Foliage turning yellow is a sign that you are overwatering your Swiss cheese vine. If you don’t amend this issue quickly, a more severe disease, root rot, can develop. If your plant is showing signs of being overwatered, repot into lighter, better-draining soil.
After repotting, adjust your watering routine to ensure you don’t frequently water the plant. Many people struggle to work out when to water their houseplants. I like to use a soil moisture sensor to help me work out when to water my houseplants. This helps to prevent many of the issues that can arise from an incorrect watering routine.
Foliage turning brown or black is a sign of leaf burn. This means that your plant has been exposed to too much direct sunlight. Check your plant’s growing position to ensure it isn’t exposed to too much direct sun. The afternoon sun is particularly harmful.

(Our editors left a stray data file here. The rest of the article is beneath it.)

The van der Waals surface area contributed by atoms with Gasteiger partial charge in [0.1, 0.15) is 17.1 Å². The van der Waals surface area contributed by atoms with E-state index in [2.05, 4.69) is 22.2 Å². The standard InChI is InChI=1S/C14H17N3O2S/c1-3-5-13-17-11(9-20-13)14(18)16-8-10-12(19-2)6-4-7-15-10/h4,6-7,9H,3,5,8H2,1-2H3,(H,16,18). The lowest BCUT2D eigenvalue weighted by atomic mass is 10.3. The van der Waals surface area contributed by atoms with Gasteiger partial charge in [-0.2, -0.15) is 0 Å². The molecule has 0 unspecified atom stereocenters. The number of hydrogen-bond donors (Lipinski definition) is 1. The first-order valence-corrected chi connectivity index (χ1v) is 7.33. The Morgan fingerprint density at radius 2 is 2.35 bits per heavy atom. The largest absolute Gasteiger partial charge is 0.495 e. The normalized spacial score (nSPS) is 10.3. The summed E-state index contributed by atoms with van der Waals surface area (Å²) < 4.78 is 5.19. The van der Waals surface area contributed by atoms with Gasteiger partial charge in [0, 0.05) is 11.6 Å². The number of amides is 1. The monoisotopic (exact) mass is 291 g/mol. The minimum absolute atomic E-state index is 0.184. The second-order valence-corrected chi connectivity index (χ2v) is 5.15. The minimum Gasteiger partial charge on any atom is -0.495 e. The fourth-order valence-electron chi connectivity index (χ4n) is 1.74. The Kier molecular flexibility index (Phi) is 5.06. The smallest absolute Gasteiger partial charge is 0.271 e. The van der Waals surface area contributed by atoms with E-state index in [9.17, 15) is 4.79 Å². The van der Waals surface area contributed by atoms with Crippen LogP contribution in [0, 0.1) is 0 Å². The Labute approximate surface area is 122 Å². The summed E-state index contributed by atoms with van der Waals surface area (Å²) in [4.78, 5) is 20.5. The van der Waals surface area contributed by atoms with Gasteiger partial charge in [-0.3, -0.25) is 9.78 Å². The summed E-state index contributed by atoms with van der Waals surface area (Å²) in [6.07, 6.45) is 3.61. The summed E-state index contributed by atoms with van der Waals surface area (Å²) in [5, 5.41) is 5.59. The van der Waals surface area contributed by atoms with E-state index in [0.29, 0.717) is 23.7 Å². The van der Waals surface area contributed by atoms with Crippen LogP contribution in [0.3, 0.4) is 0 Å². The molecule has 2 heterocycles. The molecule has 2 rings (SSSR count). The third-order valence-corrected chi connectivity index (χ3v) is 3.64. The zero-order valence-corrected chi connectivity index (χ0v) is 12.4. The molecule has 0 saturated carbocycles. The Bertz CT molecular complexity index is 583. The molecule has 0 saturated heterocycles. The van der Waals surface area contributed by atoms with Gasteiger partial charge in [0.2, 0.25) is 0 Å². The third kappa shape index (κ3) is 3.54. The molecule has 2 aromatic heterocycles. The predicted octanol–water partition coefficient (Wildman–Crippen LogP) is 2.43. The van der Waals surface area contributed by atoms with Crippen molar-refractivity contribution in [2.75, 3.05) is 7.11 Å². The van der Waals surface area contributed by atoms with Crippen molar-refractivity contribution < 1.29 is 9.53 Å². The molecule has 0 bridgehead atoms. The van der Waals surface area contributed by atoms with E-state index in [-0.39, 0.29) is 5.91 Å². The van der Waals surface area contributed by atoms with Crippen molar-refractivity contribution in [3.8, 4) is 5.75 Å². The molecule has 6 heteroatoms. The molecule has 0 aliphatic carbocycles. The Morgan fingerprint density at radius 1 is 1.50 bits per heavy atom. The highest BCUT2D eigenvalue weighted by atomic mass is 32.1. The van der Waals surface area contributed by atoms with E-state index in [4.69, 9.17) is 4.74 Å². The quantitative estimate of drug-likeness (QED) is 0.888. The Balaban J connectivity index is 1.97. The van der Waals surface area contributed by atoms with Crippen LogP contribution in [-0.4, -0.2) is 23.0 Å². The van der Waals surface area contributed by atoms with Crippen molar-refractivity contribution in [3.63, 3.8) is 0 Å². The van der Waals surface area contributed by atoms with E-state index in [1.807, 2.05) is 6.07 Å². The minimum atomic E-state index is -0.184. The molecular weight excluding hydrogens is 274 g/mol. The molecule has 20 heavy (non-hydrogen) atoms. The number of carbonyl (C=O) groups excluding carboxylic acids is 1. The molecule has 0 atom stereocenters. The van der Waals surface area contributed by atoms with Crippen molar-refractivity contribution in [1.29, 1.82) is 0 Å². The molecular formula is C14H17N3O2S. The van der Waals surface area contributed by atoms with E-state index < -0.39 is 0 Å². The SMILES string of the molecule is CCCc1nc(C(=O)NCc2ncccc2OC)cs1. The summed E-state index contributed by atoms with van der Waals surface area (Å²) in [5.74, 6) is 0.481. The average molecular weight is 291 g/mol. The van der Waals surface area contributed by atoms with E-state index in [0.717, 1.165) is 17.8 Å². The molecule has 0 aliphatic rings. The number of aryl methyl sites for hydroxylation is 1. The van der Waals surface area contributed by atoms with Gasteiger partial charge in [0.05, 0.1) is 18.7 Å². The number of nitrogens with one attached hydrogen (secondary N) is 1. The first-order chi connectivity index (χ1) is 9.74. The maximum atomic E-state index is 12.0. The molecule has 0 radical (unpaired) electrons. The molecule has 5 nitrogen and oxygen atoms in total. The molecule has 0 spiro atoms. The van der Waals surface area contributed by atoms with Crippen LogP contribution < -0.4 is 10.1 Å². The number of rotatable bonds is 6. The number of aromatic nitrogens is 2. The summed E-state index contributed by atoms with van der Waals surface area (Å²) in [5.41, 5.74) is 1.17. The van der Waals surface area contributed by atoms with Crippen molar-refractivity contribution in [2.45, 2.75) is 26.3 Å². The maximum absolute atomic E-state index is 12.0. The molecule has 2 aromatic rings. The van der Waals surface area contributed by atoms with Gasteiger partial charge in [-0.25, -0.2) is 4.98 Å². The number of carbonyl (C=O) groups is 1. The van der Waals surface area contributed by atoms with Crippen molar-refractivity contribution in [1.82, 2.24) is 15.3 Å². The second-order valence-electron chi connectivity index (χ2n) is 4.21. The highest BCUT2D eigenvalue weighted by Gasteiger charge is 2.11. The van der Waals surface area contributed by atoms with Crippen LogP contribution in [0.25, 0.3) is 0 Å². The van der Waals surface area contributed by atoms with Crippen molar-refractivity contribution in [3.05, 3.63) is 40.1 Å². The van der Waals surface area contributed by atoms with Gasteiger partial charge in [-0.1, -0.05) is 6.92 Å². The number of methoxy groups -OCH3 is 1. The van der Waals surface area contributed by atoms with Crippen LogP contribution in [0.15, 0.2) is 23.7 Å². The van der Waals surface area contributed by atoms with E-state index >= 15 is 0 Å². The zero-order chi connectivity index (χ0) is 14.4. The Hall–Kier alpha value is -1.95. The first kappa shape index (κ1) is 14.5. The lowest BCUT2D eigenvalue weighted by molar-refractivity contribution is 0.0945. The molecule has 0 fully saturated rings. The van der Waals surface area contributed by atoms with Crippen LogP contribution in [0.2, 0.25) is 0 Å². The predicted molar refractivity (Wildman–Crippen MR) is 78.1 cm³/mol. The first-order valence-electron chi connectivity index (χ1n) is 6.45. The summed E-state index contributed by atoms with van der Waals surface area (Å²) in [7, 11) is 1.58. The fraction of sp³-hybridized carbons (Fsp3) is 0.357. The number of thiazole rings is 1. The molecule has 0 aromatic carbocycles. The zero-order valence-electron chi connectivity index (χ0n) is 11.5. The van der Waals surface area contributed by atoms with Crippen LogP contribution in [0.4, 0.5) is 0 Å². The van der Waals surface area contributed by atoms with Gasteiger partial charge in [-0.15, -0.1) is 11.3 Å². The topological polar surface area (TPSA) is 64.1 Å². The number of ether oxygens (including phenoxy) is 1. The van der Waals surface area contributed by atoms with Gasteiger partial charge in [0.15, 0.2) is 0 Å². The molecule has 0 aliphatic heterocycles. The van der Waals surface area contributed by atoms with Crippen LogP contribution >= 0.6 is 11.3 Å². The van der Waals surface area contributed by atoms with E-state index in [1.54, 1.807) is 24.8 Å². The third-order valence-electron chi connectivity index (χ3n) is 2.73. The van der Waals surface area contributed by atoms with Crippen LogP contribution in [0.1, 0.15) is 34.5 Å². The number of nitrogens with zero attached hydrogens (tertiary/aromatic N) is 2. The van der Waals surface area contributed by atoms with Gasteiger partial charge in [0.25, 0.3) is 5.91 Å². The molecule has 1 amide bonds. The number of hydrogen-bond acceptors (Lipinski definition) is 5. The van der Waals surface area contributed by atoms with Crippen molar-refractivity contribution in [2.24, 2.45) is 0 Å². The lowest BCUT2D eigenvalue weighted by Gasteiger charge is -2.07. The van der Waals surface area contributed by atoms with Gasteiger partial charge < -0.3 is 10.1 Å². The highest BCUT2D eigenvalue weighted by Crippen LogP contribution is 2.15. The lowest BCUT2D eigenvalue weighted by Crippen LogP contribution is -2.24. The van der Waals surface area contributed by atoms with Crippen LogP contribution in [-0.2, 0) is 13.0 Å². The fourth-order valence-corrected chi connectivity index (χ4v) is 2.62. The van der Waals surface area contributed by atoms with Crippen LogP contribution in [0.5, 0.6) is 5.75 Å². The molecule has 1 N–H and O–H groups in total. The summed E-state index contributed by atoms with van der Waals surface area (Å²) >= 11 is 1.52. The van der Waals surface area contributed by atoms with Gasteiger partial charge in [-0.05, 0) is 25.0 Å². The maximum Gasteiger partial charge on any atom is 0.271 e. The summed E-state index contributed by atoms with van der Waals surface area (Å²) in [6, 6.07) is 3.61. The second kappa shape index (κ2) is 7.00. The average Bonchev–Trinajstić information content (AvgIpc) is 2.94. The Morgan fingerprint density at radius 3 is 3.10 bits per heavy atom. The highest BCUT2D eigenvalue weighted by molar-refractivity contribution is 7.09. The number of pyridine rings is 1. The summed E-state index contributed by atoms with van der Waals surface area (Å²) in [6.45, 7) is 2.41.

Distinctive and easy to care for, the Swiss cheese vine is a standout addition to any home or houseplant collection. Ideal for novices, its hardy nature means that it also tolerates a little neglect or mismanagement, meaning that any mistakes you make can be quickly amended.
Why not get growing and add a Swiss cheese vine to your home today?
Jen is a master gardener, interior designer and home improvement expert. She has completed many home improvement, decor and remodeling projects with her family over the past 10 years on their 4,500 sf Victorian house. She is also a passionate farmer who keeps goats, chickens, turkeys cows and pigs on her farm, and an instructor for her community’s Organic and Sustainable Farming project.